Things are getting worse, not better, for harvest transport across the Mississippi River, the nation’s second-largest waterway.
Regional drought conditions have made it impossible, in some spots, for barges carrying the fall harvest of soybeans, corn, and other commodities from farm to market, to pass.
In some areas, barges carrying large loads of crops are stuck in the mud, which is fast-becoming dry dirt as water levels continue to drop. (Related: Some sections of the Mississippi River are now completely closed because water levels are too low to allow for safe passage.)
Right now, the Mississippi River is at its lowest level in decades. And while workarounds to the problem are in progress, many are wondering if it will all be enough to make it through the harvest season.
“There’s no relief in sight as far as rainfall,” said Jeff Worsham, a port manager out of Osceola, Ark., where barges are backing up because others have run aground and are now in their way.
When asked when he believes much-needed rain will come, Worsham told the media, simply:
In Osceola, many barges are now “dead in the water,” reports indicate. Those following behind are having to load up much less crop to avoid suffering a similar fate.
Barges carrying soybeans, for instance, are only loaded to about 65 percent at most. This helps keep them from running aground in shallow waters where under normal circumstances they would be able to pass without a hitch.
“I’ve never seen it this bad,” Worsham is quoted as saying, adding that he has worked at the facility for more than 20 years.
“We had water [levels] close to this in 2012. But it was August, and it wasn’t the harvesting season. It wasn’t a big deal for us.”
Worsham says he remains optimistic that more solutions will be found to overcome this crimp in the supply chain.
“A lot of the soybeans have been stored on the barges,” he says. “We’ll be down a little bit on volume and stretched out. We’ll be able to get the bushels [out]. It’s just going to take longer.”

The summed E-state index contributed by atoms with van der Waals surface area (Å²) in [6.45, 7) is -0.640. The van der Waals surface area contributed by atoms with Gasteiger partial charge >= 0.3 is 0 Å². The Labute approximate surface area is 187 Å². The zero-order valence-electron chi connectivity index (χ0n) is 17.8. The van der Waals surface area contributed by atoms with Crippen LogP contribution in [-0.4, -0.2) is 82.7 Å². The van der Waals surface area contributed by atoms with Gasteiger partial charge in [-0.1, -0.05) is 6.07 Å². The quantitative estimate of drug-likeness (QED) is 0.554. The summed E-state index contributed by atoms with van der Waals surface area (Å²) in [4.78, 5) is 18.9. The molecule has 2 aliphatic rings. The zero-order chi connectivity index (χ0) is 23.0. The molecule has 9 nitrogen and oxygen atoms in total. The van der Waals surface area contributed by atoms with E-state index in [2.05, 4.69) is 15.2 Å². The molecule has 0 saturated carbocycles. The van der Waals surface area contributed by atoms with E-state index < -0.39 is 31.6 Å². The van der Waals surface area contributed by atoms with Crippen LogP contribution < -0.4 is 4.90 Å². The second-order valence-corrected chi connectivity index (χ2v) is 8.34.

Until a towboat can make it out to where the stuck barges are located in order to release them, the situation is unlikely to get any better – and will likely get much worse in the meantime.
“It’s more than hard,” Worsham laments. “They would get them [out] if they could … I don’t know what else to do.”
In October, some 2,000 barges were reported to be stuck somewhere along the Mississippi River, unable to pass due to their being stuck themselves or stuck behind other stuck barges that are unable to move in the current conditions.
In order to safely navigate, barges need around nine feet of water depth. In many areas of the drought-stricken waterway, water levels are much lower than that – if there is any water at all in those spots.
Another problem down around the Gulf of Mexico is that salty ocean water is washing back into the river, potentially contaminating drinking water supplies.
In an attempt to stop this, the Army Corps of Engineers is staying busy building new temporary levees to try to keep the ocean water separate from the river water, which is quickly receding.
Under normal circumstances, some 418 million tons of goods are transported via the Mississippi River annually. As water levels continue to fall, so does that tonnage, which spells disaster for the American economy.
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